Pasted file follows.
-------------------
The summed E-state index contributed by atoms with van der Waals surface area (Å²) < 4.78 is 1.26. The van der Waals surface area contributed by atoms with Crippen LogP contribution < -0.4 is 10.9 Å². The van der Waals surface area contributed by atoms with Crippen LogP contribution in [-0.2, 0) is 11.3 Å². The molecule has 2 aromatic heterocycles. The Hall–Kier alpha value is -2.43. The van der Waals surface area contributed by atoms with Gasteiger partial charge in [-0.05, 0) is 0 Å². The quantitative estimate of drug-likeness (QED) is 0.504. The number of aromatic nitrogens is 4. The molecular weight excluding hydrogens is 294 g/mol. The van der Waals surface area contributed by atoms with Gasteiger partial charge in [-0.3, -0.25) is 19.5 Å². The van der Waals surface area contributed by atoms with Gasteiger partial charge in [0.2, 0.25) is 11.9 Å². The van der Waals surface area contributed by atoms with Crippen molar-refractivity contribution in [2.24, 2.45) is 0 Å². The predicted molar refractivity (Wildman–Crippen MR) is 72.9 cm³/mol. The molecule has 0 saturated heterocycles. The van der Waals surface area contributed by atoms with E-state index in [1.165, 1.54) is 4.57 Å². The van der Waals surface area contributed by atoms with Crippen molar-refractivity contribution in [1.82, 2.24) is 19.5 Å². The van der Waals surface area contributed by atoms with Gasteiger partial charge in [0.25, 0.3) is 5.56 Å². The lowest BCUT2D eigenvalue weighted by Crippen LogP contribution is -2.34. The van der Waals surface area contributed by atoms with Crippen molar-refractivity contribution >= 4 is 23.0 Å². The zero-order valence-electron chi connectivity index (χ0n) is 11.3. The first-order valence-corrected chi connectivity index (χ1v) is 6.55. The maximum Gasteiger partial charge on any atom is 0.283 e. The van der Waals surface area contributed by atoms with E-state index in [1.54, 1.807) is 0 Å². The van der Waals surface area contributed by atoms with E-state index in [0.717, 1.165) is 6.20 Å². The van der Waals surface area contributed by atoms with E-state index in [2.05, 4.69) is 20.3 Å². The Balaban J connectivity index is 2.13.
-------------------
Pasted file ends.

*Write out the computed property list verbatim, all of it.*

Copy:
The summed E-state index contributed by atoms with van der Waals surface area (Å²) < 4.78 is 1.26. The van der Waals surface area contributed by atoms with Crippen LogP contribution < -0.4 is 10.9 Å². The van der Waals surface area contributed by atoms with Crippen LogP contribution in [-0.2, 0) is 11.3 Å². The molecule has 2 aromatic heterocycles. The Hall–Kier alpha value is -2.43. The van der Waals surface area contributed by atoms with Gasteiger partial charge in [-0.05, 0) is 0 Å². The quantitative estimate of drug-likeness (QED) is 0.504. The number of aromatic nitrogens is 4. The molecular weight excluding hydrogens is 294 g/mol. The van der Waals surface area contributed by atoms with Gasteiger partial charge in [-0.3, -0.25) is 19.5 Å². The van der Waals surface area contributed by atoms with Gasteiger partial charge in [0.2, 0.25) is 11.9 Å². The van der Waals surface area contributed by atoms with Crippen molar-refractivity contribution in [2.24, 2.45) is 0 Å². The predicted molar refractivity (Wildman–Crippen MR) is 72.9 cm³/mol. The molecule has 0 saturated heterocycles. The van der Waals surface area contributed by atoms with E-state index in [1.165, 1.54) is 4.57 Å². The van der Waals surface area contributed by atoms with Crippen molar-refractivity contribution in [1.82, 2.24) is 19.5 Å². The van der Waals surface area contributed by atoms with Gasteiger partial charge in [0.25, 0.3) is 5.56 Å². The lowest BCUT2D eigenvalue weighted by Crippen LogP contribution is -2.34. The van der Waals surface area contributed by atoms with Crippen molar-refractivity contribution >= 4 is 23.0 Å². The zero-order valence-electron chi connectivity index (χ0n) is 11.3. The first-order valence-corrected chi connectivity index (χ1v) is 6.55. The maximum Gasteiger partial charge on any atom is 0.283 e. The van der Waals surface area contributed by atoms with E-state index in [1.54, 1.807) is 0 Å². The van der Waals surface area contributed by atoms with E-state index in [0.717, 1.165) is 6.20 Å². The van der Waals surface area contributed by atoms with E-state index in [2.05, 4.69) is 20.3 Å². The Balaban J connectivity index is 2.13.